Prisoner's Defence. I can assure you it is not my handwriting; neither could I write it, I am no scholar—I was not aware it was wrong; it is quite a mistake altogether—I was employed to do this, had I known it to have been wrong I would not have attempted anything of the sort.
GUILTY of uttering. He further PLEADED GUILTY to a previous conviction in August, 1867— Seven Years' Penal Servitude.
MR. LEIGH conducted the Prosecution.
JOSIAH WARR . I am a detective officer of the I Division—about 7.30 on the evening of 8th September, I saw the prisoner in the Hornsey Road, walking backwards and forwards—I watched him for about three-quarters of a hour—I saw him go into a shop and come out again—I went into the shop and a parcel was shown to me containing 15 1/2 lbs. of screws—inconsequence of that, I went and apprehended the prisoner, and took him back to the shop—I showed him the packet, and asked him if it belonged to him—he said "Yes,"—I asked where he got them from he said he had bought them, he refused to tell me who from—I took him to the station—he then said he had bought them of a man at Houndsditch, but he could not tell me who he was, or where he lived, and he refused his own name and address.
GEORGE COLEMAN . I am in the service of Joseph Samuel, an iron-monger, of 239, Upper Street, Islington—on 8th September, the prisoner presented to me this order for screws, dated 8th September, 1869, purporting to be signed "P. R. Vivian"—he deals with us, and believing it to be his signature, I gave the screws to the prisoner—these (produced) are the screws—I had seen the prisoner in the shop before, and gave him the screws, thinking it was all right.
February, when he left—I did not send him to Mr. Samuel's on 8th August—this order is not my writing, or by ray authority—I know nothing of it—it if not my son's writing.
Prisoner. Q. During the time I was in your employ, was I walking about? A. Of course—I very likely sent you on messages—I don't recollect ever sending you to shops, I never sent you to Mr. Samuels, to my knowledge—my son always wrote the orders, he was my clerk—After you left me, you acted as a messenger in Highbury New Park, and had at badge on your arm.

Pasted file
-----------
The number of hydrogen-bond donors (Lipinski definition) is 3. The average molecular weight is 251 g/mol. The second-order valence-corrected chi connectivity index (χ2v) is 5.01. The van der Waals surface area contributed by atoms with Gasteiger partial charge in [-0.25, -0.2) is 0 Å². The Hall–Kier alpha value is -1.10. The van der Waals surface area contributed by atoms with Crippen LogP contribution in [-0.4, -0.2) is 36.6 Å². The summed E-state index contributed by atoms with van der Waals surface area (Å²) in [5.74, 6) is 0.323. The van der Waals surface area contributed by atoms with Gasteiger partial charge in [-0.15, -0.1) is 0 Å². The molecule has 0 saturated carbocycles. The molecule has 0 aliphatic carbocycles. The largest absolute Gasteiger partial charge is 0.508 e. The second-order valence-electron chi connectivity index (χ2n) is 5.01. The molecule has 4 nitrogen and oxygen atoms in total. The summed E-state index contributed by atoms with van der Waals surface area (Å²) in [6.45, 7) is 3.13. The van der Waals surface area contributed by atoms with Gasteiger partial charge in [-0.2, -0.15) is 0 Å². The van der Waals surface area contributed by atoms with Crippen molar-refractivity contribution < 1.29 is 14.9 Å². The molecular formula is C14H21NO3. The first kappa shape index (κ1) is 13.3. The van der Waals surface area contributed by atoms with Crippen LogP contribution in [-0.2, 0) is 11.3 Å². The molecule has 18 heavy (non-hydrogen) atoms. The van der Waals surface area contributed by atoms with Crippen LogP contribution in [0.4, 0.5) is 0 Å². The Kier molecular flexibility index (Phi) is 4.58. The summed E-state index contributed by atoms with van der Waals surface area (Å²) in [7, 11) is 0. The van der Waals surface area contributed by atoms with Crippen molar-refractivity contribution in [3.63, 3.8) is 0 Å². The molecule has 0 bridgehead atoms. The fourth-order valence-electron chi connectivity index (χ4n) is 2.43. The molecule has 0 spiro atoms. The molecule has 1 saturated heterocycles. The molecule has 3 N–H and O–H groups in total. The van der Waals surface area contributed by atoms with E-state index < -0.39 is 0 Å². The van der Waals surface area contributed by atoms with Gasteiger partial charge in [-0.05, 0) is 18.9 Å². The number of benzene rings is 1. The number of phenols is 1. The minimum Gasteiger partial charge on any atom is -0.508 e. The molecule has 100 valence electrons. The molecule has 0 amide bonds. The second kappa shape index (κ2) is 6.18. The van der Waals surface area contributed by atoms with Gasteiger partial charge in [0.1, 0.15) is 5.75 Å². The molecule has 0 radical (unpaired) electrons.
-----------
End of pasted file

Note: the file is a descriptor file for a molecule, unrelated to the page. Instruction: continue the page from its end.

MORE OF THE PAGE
JAMES VIVIAN . I am the son of last witness—I did not authorise the prisoner to go to Mr. Samuel's with this order on 8th September—it is not my writing, it is the prisoner's—I never authorised him to get any screws for me.
Prisoner. Q. Have you not sent me to Mr. Shankley's to get varnishes? A. Not that I know of; I never sent you anywhere to get anything—I sever sent you to Mr. Samuel's to get screws or bolts, to my knowledge—I won't swear about it, because I don't know—I never gave you any order, verbal or otherwise, to get these screws—you left our service on 15th February, and I never employed you since—I saw you on 16th August, and asked what you were doing—I did not give you this order and tell you to bring me the things, and give you sixpence for your trouble—I am in the habit of going to Highbury Barn—I have a season ticket—my father allows me what I require—I have teen you write while you were In my father's service.
Prisoner's Defence. During the time I was in Mr. Vivian's employ, I wss sent on different occasions to Mr. Samuel's and other places, for things, and on each occasion I had an order from James, Vivian. I have never been in trouble before. Since I left the prosecutor I have been employed as a messenger in Highbury New Park. I had an fall from a scaffold and Was not able to do manual work for some time.
GUILTY of uttering — Eighteen Month's Imprisonment.